2. Hi Nicola,
    Great post as always. I’m glad you’ve recognised the power of silence. I like you; spoke when I should have been quiet at first during hypnotherapy. After talking to mentors, I realised that the client has to have these quiet moments to allow the subconscious to relay past events. With experience you’ll learn that you will benefit the client more by just being quiet and listening. In the effort to help them quickly, we feel we have to talk.

    Another thing to remember, a mistake I used to make at first was to put a suggestion to the client to help them, as if I was chatting to them in person. Like for instance, a lady felt guilty that she hadn’t visited her Mother enough times, I kind of suggested, ‘it’s not your fault.’ (massive blooper). My advisors told me that I had to keep quiet, and let her feel the pain of guilt, then cry, to get better. So if in doubt, keep quiet. Good luck.

  3. Vanessa, you make a really good point here. I think most person-centred counsellors would discuss silence with their client. They might even say something along the lines of, “I sense that you find silences difficult or that you need to fill them. Why is that?” So, while I am sure very few clients enter counselling feeling ok with silence (just because of the way we have been moulded by society), they will hopefully leave feeling more comfortable with silences. I think the discomfort comes from fear, which your own comments also seem to suggest – fear over what she is thinking about you, whether she will feel she is wasting her or your time, etc. Also, if you are a paying client, there is also the added pressure of thinking you shouldn’t be paying to sit in silence!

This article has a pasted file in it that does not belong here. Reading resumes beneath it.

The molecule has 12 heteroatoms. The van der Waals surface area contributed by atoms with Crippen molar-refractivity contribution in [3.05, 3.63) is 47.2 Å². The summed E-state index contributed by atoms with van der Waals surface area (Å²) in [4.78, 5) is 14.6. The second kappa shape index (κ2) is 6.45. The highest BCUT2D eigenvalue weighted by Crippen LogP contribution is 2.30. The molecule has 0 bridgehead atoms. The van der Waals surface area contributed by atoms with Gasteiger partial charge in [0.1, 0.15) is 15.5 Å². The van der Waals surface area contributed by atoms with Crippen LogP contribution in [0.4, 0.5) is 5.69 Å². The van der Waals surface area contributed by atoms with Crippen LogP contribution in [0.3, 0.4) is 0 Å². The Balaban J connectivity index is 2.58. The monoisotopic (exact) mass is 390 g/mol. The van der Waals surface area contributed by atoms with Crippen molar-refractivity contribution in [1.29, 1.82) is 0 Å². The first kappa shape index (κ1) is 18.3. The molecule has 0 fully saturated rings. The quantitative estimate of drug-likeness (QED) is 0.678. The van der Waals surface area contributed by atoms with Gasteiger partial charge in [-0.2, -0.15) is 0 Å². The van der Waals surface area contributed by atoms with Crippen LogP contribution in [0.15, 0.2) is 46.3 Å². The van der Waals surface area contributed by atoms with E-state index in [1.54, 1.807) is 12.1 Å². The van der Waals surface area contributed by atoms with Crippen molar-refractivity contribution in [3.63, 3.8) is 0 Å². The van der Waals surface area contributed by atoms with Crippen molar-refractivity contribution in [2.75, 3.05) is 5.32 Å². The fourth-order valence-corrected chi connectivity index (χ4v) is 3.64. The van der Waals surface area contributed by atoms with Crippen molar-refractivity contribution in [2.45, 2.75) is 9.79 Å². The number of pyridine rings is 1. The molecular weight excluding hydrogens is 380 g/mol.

4. Thank you so much for sharing your own thoughts and experiences on this topic, Susan. I find it a fascinating topic as it goes against how we are in everyday life. I do think that if, as a counsellor, I break the silence, I would be doing it for my own sake – which cannot be the case when the client is the priority during that session. It will take some time to overcome this, but I should think it will assist other relationships too.

    Oh, I could so relate to your comments re making suggestions to clients. It reminds me of when I want to say that something isn’t their fault or similar, when the best thing I can do is get them to recognise that for themselves, without me saying it. So interesting that you have come across similar situations. I look forward to hearing more about your own work as I continue my own training.

  5. Can I please have the references for the article on silence

  6. I find it neccesary for silence during councelling because silent not only gives you the impression that you’re being heard but also to listen for clue to what you are thinking and feeling that may be a problem for you.

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  8. Hi. Sorry to ask, as I know it will be a pain to do but would you be able to list the full reference for the Mearns (1997) and George and Christiani (1990) quotes please. I came across your blog as part of some research I’m doing and would like to access the original articles. Many Thanks x

  9. I’ve just sat through the 3rd session with a psychologist who just sits there silent. I’m not a psychologist, but i’ve been reading all over the internet how you all are telling each other how great it is to just sit there in silence. Well, as a client, I feel like the guy is just running the clock down and that’s fine if he wants to do that for his check, but trying to go to these sessions saps a lot of energy from my life and i need to find a way to get past panic attacks that are preventing medical diagnosis and putting my job at risk. At this point, I could get a gold fish and save myself the gas and emotional energy that it takes me to go sit in his office.